Starting Off Right Leading a New Team
Have you landed the big promotion? Taken on a new role? Changed companies, or just taken over a new area in your company? If you have, chances are, you’ll want to make a great impression on your new team and demonstrate visible leadership to them and to your leadership. Taking over a new team can be a tricky minefield to navigate, particularly if they’ve been in place for a while. The impressions you create, precedents you set, and decisions you make early on will likely determine your success, at least in the short term.
In nearly 30 years of coaching senior executives, there are a few patterns I’ve seen that can help you get it right the first time with just a bit of forethought.
1. Get To Know Your Team
This may seem obvious, but it never ceases to amaze me how many leaders don’t do this. The best new leader integrations happen when the leader takes the time to meet with every employee. Even if the meetings are short and the people are several levels below you, schedule time with them one-on-one to listen to them. Have a short agenda and be intentional about how you use the time, but plan to listen during three-quarters of it. Seek to find some common ground…where did they go to school? Do they have children? What are their hobbies? Spend some time really getting to know them and share a bit about yourself personally. The goodwill you build here will pay back in spades. You’ll also want to have a few strategic questions to ask. Get their opinion on how things are going and what frustrates them. What new ideas do they have? What have they tried and struggled with? Ask how you can help. You can learn a tremendous amount by listening to the employees on your team and this is the perfect time to do it. You are also setting a precedent that you are interested in them, their ideas, and their challenges, and that you are looking for ways to help. Use a very minimal amount of time to share any key messages or expectations you have, but think of these meetings as a listening tour rather than an opportunity to tell them what to do. Your goal here is really to understand who they are, how they think, and what is important to them. Take notes to refer back to later.
2. Be Vulnerable And Ask For Help
As you get to know your team, you will also want to create loyalty and quickly get them to support you. This might be counterintuitive, but the more you share about your weaknesses (within reason) and where you need help, the more they will begin to see how they can support you. Don’t hesitate to share what you need to learn and ask them for guidance on how to best get up to speed. Be open about your own development and you will set a precedent that they can also be open about theirs. There is tremendous power (and time savings) in leading a team where people can be open and honest about what they need to learn. This creates a space where they can safely learn from each other.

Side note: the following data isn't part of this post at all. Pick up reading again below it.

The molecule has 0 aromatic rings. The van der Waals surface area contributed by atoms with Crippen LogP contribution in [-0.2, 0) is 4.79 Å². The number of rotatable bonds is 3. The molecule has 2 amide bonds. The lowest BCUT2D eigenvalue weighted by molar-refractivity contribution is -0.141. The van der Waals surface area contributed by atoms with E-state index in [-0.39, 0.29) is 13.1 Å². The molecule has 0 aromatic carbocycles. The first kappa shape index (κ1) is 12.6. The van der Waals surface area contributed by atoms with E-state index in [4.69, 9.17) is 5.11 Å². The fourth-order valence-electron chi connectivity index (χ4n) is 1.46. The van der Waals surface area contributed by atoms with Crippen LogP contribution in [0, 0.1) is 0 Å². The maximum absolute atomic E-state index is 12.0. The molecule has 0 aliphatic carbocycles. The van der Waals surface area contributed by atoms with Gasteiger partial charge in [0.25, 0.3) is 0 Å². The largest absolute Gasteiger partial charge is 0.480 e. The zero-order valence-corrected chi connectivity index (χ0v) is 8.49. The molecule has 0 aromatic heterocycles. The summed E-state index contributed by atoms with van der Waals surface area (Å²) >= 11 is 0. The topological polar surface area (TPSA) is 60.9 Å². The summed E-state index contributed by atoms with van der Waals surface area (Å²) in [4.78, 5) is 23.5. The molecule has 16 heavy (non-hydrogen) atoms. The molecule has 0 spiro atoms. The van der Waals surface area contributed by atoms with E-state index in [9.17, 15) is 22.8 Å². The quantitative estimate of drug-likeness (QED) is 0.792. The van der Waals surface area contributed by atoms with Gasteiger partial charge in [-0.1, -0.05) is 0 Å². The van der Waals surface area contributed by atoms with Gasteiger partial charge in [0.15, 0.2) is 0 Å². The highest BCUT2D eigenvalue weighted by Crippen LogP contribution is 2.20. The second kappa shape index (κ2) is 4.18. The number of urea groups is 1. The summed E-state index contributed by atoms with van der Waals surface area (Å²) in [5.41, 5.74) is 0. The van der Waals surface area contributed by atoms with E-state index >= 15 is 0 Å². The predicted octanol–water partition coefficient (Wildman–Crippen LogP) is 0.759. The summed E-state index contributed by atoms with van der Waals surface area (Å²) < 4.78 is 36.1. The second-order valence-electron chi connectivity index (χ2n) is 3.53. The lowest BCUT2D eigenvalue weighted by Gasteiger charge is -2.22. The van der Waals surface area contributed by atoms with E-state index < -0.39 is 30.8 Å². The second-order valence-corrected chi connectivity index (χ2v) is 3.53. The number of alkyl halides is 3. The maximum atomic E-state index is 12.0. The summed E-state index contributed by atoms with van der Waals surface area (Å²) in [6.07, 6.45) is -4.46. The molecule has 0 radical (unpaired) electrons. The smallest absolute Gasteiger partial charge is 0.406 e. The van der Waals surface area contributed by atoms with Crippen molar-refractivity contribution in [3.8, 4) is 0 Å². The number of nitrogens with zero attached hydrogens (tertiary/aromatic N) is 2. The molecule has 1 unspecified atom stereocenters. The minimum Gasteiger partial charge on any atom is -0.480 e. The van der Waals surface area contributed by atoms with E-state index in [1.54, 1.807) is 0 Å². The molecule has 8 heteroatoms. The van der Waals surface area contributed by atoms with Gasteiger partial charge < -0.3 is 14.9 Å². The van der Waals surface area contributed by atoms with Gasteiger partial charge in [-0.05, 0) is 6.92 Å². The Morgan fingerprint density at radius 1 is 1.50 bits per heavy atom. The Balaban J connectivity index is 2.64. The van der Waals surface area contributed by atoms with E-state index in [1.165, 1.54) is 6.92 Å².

One of the most effective teams that ever worked for me was the learning team at Bank of America Merchant Services. When I took over this team, one of the first things I realized was that one of their roles was to teach salespeople how to price products. I knew nothing about merchant pricing and this team was a small part of my role, so I also knew that I didn’t have time to learn it beyond a superficial level. As I got to know them, I was very open about that. I asked what they needed from me and how I could get up to speed enough to help them, but I also quickly identified a team member who was clearly a pricing expert. I made it clear that he was our point person for pricing and made sure to prop him up with any additional help he needed. Everyone on the team deferred to him when we had pricing questions and before long, even the business leaders viewed him as the ‘go to’ guy for pricing. This saved the rest of us a ton of time, was a huge relief because we didn’t have to worry about screwing things up, and gave a great employee a career boost in the process. By admitting a weakness, we were able to find a way to overcome it that made all of us look good and freed me up to work on other things.
3. Be Overly Mindful of The Precedents You Set
When taking over a new team, it is particularly critical to think about how you are going to run things and set clear expectations. It may be too early to think about making changes, but it is not too early to think about how people should interact with you. For example, I like to set a precedent that I expect pushback. If people don’t agree, I want to hear it and understand why. If we’re in a team meeting and someone has a strange look on their face, I want them to know early on that I’m going to ask what they’re thinking. If they disagree, I’m going to ask why and expect them to share their rationale. I may push back, but I will never cut off dialog that drives learning for both parties. The sooner my team understands that the better off we will all work together and the more they will share without me having to ask. This one precedent has saved me from going off the rails many times when a team member felt safe enough to point out where there was something I wasn’t seeing. This is particularly important if you were brought in to change something quickly. If this is a team who, perhaps, isn’t handling customers quite the way they should be, the sooner you set a new precedent, the faster you can turn the tide. The point is to think very strategically and be intentional about the precedents you set. Don’t leave these to chance